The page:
Volatile Oil Prices Don’t Have a Long Term Fix

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While complaining about oil prices has been quite the popular subject in recent years, it is rare that the government has attempted to alleviate the seemingly never-ending roller coaster that is gas prices today.
Of course, recent spikes are also due to hurricanes Katrina and Rita, although I’m not one to complain about the side effects of a national disaster.
In order to address complaints of high gas prices, the Gasoline for America’s Security Act, which was designed by Republicans, passed narrowly on Oct. 7 in the House of Representatives.
While voting on the bill was supposed to be open for about five minutes, House leadership kept it open for 45 minutes, waiting for key Repulican leaders to work the floor, getting moderate Repulicans to switch their vote.
In other words, conservative Republicans have a very strong interest in seeing this bill passed and enacted.
The bill is currently in the Senate and it has yet to be voted on.
At first glance, it seems like a logical solution that applies basic supply-and-demand economics to the problem.
This act would allow oil companies to open new oil refineries, which in turn would increase supply and lower the price of oil. Then why was this bill passed with such a narrow margin (212-210), meaning Democrats, as well as many moderate Republicans opposed this bill?
First and foremost, this bill chooses to ignore one of the most important reasons for high oil prices: The oil companies purposely avoid producing to full capacity in order to raise already sky-high profits. In fact, it actually gives incentives to companies to open more refineries.
In fact, Exxon Mobil recently reported third-quarter profits of nearly $10 billion, which is a record-setting increase for U.S. companies
More specifically, it allows the president to designate sites on federal land for construction of new oil refineries.
Then, you may ask, how does this benefit big oil companies and, thus, conservative Republicans?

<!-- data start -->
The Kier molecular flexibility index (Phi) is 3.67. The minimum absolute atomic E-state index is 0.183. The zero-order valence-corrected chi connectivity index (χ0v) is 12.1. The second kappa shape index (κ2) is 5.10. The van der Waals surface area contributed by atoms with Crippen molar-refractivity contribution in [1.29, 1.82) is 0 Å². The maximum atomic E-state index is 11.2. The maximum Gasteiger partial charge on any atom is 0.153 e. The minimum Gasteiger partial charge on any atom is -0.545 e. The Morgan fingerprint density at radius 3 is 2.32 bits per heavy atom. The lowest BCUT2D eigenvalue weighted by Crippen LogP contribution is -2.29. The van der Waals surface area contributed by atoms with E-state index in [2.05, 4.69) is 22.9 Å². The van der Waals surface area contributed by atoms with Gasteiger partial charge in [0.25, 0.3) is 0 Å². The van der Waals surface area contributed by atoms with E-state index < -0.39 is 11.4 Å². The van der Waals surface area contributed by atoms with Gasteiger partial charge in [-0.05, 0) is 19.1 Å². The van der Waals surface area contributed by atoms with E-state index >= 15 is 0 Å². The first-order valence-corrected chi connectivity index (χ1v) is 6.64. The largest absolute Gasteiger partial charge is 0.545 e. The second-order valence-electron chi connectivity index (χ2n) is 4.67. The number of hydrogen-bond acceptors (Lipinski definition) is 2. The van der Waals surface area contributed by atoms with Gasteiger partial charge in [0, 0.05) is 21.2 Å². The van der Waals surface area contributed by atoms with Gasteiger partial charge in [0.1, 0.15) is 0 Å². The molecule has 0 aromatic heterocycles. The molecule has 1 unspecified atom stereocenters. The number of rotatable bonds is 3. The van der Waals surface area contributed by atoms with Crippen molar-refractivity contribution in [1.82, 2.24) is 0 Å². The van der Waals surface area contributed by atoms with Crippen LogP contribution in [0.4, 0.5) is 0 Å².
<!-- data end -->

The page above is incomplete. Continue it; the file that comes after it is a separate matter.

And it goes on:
This bill also rolls back some of the standards required by the Clean Air Act, at the discretion of the president.
There are a few positive points of this act.
For example, it establishes a program to encourage carpools by giving grants to states and to evaluate the use of the Internet to set up carpool opportunities.
Moreover, it sets penalties of up to $11,000 for over charging for oil, gasoline or diesel fuel during a major disaster and it even gives $2.5 million to create an education program teaching gasoline conservation.
But, of course, all these potentially beneficial points of the bill come with the harmful.
By far, one of the most conveniently ignored aspects of the bill is that it addresses the problem of gas prices within a long-term framework.
As our nation recovers from the recent national disasters, prices will eventually drop, as many of us have already noticed.
And truth be told, prehurricane prices were not economy-crippling. On average, Americans pay less for than a lot of Western industrialized nations.
The volatile nature of gas prices simply doesn’t make it logical to plan for a long-term fix to specific problems contributing to gas price increases.
By the time this bill has any affect on gas prices, if at all, prices will possibly have already fallen. And, of course, the extra power given to the president, including rolling back Clean Air Act requirements and allowing the federal government to sign on contracts with private companies, will be a convenient way to put more power in the hands of big business.

Maya Debbaneh is a fourth-year political science major. She can be reached at debbanem@uci.edu.

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